Donald Trump says he won’t ask birther questions during debate, but doesn’t bury the issue

Dylan Stableford
The Cutline

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Donald Trump, who spent much of the spring questioning President Barack Obama's U.S. citizenship, says he still isn't sure that Obama was born in the United States. Nevertheless, he says he'll be giving the topic a rest when he moderates a Republican debate in Des Moines later this month.

"Look, the most important issue is jobs," Trump said during rather a testy interview with Chuck Todd on MSNBC on Monday. "Whether or not he was born here--you know, to me it means something. I guess it doesn't mean a lot to a lot of people, to me it happens to mean something. The fact that they can't find any records that his mother was in the hospital--that, to me, means something. [But] a lot of people don't care."

Trump initially lashed out at Todd's introduction on MSNBC.

"You said, 'Donald Trump wanted to respond to a poll,'" Trump said "Well, I didn't want to respond. I didn't know what poll you were talking about. Your people called my office about 40 times asking me to go on the show. So it's dishonest, what you're saying, Chuck. I wish you would just sort of say it like it is. I think you would do better. I honestly think you would get better ratings."

The reality host added: "I'm doing NBC a favor by going onto your show."

Trump eventually did respond to a poll that said his endorsement of a GOP candidate would make them less likely to vote for that candidate.

"It depends on how the [poll] question is asked, because I know a lot about polls. I studied polls at the Wharton School of Finance," Trump said. "You mean to tell me someone is going to be worse off if I endorse them? I don't think so, because I have a huge following of people who are tired of seeing our country ripped off by China and OPEC and virtually every other nation."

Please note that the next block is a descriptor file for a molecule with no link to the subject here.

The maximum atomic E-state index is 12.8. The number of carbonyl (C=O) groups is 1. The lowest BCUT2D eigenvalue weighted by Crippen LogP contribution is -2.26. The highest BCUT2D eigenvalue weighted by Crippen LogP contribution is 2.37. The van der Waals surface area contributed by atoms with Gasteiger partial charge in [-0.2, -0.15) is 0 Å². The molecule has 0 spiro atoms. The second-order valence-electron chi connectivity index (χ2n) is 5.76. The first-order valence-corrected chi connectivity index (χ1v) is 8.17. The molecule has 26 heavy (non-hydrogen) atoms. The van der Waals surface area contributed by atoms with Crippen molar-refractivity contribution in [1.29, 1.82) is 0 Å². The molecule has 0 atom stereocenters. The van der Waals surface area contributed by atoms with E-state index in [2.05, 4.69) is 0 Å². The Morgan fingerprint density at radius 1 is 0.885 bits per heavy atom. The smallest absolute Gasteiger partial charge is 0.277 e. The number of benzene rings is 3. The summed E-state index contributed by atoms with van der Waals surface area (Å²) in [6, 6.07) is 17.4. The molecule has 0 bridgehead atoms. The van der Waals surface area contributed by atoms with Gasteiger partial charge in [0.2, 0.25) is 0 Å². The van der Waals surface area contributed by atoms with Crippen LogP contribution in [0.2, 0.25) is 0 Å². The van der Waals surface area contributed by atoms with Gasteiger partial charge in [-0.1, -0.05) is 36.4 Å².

Trump is slated to host the Newsmax-sponsored Dec. 27 debate, which for the moment has just one confirmed candidate: Newt Gingrich. But the "Celebrity Apprentice" host is confident "all of the important" candidates will sign on. According to Trump, that category does not include Jon Hunstman, whose campaign officials are denying Trump's claims that they had tried to set up a meeting with him.

"Mr. Huntsman called my office a number of times trying to set up a meeting, then he went on a debate and said 'I didn't meet with Mr. Trump like everybody else in the room,' " Trump said.  "I'm sure he'll tell the truth about it, since he's a Mormon."

A Huntsman spokesman said he looks "forward to watching Mitt Romney and Newt Gingrich suck up to Trump with a big bowl of popcorn" and Paul's spokesman Jesse Benton said the event was "beneath the office of the Presidency."

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